How to Use a Coordinating Conjunction with a Comma in a Sentence

For, And, Nor, But, Or, Yet, So

Coordinating conjunctions often connect two complete thoughts in a sentence. You can remember these words by the acronym FANBOYS, which stands for For, And, Nor, But, Or, Yet, and So.

Let’s go over that by looking at this formula:

COMPLETE THOUGHT + FANBOYS + COMPLETE THOUGHT.

Here’s what that looks like in a sentence:

The cat ate the pizza, and she thought it tasted good.

“The cate at the pizza” is a complete thought, and “she thought it tasted good” is a complete thought (note that they could both stand on their own as separate sentences). The coordinating conjunction “and” joined the two complete thoughts.

Do you notice anything else about the sentence? A comma goes before the coordinating conjunction when it separates two complete thoughts. That’s the last part of our formula. Now it looks like this:

COMPLETE THOUGHT + COMMA + FANBOYS + COMPLETE THOUGHT.

Let’s look at examples for each of the FANBOYS:

For: The cat ate the pizza, for she was hungry.

And: The cat went to the restaurant, and she ate the pizza.

Nor: The cat does not like pineapple pizza, nor does she like mushroom pizza.

But: The cat doesn’t like mushroom pizza, but she ate it because it was free.

Or: The cat could eat pizza, or she could eat tacos.

Yet: The cat went to the restaurant, yet she could have had a pizza delivered.

So: The cat was really hungry, so she ate four slices of pizza.

To sum up: FANBOYS are words (called “coordinating conjunctions”) that often join two complete thoughts into one sentence. A comma goes before FANBOYS in this situation.

 

Erin Servais is a book editor, author coach, and founder of Dot and Dash LLC, an author-services company. To learn how she can help you with your next book project, check out http://www.dotanddashllc.com or email Erin@dotanddashllc.com.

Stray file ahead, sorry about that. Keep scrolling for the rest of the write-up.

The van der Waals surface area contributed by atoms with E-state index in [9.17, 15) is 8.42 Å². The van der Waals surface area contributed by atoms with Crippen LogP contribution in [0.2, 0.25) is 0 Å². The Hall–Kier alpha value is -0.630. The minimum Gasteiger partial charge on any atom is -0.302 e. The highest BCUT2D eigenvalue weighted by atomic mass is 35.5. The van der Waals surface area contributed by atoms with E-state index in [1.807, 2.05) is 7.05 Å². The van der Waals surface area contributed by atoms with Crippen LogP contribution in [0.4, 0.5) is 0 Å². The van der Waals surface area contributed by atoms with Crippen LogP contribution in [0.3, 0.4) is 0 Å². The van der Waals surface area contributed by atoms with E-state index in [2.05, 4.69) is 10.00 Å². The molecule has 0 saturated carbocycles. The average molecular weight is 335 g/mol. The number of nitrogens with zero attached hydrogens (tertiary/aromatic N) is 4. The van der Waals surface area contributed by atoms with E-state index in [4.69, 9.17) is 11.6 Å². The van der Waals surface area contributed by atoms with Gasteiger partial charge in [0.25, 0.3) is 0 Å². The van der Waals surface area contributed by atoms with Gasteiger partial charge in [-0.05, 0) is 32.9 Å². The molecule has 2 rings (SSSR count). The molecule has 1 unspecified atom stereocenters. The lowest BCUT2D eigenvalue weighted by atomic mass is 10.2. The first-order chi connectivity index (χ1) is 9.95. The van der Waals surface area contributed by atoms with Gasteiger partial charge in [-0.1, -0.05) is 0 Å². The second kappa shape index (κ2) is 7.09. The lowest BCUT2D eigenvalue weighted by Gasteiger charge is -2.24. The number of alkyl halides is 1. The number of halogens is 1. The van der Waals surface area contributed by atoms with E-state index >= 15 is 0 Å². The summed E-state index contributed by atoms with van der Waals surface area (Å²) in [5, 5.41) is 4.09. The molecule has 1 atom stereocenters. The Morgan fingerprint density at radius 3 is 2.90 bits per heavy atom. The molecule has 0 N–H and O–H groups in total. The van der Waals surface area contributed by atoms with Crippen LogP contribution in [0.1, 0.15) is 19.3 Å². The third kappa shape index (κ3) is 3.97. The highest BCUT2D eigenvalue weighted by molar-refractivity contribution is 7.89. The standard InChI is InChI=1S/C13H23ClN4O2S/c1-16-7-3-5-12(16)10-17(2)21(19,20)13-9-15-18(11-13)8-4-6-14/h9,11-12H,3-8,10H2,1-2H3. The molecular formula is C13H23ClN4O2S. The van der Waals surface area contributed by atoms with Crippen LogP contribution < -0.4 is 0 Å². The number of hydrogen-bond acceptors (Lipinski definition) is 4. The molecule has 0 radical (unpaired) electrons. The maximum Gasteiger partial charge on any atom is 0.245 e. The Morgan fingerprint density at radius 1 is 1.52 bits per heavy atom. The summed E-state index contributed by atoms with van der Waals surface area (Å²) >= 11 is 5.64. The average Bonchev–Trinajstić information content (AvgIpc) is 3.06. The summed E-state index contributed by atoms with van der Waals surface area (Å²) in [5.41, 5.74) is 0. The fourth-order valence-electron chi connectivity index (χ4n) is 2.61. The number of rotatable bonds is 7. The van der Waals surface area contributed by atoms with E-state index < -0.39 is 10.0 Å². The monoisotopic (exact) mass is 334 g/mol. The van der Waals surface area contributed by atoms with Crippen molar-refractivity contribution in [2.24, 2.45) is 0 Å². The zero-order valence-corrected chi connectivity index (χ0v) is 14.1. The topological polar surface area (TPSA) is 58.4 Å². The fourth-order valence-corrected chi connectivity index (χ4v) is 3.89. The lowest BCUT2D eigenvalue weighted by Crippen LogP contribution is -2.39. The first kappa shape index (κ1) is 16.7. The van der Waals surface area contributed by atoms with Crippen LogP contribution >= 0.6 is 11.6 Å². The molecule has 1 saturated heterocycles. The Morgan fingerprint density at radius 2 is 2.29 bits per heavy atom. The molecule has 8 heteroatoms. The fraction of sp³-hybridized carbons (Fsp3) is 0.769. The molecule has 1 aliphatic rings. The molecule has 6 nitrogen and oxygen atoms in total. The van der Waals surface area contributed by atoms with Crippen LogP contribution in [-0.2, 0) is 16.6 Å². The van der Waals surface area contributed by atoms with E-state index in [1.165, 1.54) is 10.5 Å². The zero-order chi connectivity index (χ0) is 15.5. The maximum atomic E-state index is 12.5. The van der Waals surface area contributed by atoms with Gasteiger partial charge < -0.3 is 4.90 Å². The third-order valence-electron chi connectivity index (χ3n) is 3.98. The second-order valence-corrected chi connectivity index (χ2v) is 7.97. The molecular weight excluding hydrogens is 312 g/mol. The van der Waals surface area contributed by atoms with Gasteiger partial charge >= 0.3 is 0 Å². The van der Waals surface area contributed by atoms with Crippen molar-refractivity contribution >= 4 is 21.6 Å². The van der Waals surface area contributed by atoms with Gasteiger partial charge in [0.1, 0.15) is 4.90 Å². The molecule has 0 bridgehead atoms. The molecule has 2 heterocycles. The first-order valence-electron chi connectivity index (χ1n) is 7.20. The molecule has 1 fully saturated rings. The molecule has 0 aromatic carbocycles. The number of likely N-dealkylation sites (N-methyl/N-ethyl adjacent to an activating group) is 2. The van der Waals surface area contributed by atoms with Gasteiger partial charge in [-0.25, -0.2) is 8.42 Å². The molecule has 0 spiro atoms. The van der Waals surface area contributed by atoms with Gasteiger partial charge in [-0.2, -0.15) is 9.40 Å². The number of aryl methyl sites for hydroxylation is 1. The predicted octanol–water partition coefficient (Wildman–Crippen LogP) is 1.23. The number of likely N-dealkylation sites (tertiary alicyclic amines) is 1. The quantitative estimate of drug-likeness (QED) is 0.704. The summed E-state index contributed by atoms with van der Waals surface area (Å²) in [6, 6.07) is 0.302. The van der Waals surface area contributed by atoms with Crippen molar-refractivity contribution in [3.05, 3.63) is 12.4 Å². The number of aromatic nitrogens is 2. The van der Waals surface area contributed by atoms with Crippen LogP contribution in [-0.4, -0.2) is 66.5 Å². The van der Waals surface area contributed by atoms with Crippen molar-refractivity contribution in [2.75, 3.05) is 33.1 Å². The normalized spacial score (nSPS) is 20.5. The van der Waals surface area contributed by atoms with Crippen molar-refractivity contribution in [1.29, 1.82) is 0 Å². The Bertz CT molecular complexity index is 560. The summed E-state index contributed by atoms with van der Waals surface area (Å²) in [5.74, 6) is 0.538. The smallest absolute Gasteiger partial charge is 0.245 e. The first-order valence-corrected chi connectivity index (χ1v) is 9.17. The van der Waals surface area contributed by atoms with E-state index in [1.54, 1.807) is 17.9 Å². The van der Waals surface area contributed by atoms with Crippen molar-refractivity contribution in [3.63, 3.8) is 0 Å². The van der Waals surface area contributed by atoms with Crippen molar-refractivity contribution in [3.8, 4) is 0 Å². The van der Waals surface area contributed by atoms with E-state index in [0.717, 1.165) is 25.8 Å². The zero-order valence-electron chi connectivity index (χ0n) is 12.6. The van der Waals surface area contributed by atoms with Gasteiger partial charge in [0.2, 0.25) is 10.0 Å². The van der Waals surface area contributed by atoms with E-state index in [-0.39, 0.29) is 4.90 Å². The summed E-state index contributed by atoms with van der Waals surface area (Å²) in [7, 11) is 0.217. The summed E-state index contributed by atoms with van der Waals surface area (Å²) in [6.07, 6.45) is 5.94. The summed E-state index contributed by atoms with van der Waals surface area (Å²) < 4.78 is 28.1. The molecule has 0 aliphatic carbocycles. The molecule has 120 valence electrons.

Ouch! That comma splices!

Lesson: how to correctly join independent clauses

 

Take a look at this sentence.

The Martians want to look their best, they wear their green jumpsuits.

There is something wrong here. (And it’s not that the Martians think jumpsuits are high fashion.) Notice the comma between best and they? That’s called a comma splice. Sounds painful, doesn’t it?

The comma splice is a common error in sentence construction. When the parts of the sentence on each side of the comma can stand alone as separate sentences (These are called independent clauses.), you can’t use a comma to separate them.

Don’t fear. There are several remedies to the comma splice.

1. Separate into two sentences
Because independent clauses can function as separate sentences, you can use a period to separate them. Here’s how this correction looks:

The Martians want to look their best. They wear their green jumpsuits.

In some instances, it might also make sense to use a question mark to separate the independent clauses, such as in this comma splice example:

Did the Martians look silly in their green jumpsuits, yes they did.

Since the first independent clause is actually a question, you’ll want to place a question mark after it. Here is how this correction looks:

Did the Martians look silly in their green jumpsuits? Yes they did.

In other instances, you may want to use an exclamation point to separate the independent clauses, such as in this comma splice example:

The martians look ridiculous, green jumpsuits are ugly.

Because the first independent clause lends itself to more emphasis, you could use an exclamation point after it. This correction looks like this:

The martians look ridiculous! Green jumpsuits are ugly.

2. Separate with a comma and a coordinating conjunction
Coordinating conjunctions are the words and, nor, but, or, yet, and so. These words join parts of a sentence together. In sentences with more than one independent clause, they work with a comma to separate the clauses. Here’s how this correction looks:

The Martians want to look their best, so they wear their green jumpsuits.

3. Separate with a semicolon
If both independent clauses deal with the same general idea, then you can separate them with a semicolon. Here’s how this correction looks:

The Martians want to look their best; they wear their green jumpsuits.

However, if the independent clauses are not about the same general idea, then the semicolon isn’t the best option. For example, take a look at this comma splice example:

The Martians wear their green jumpsuits, they eat purple custard.

The first independent clause deals with wearing clothes. The second deals with eating food. Since these two ideas are not related, a semicolon shouldn’t connect them. To make it correct, you would want to use option 1:

The Martians wear their green jumpsuits. They eat purple custard.

or option 2:

The Martians wear their green jumpsuits, and they eat purple custard.

Voilà. That’s how you fix comma splices. (Just try to stay away from Martians. I heard they’re poor dressers.)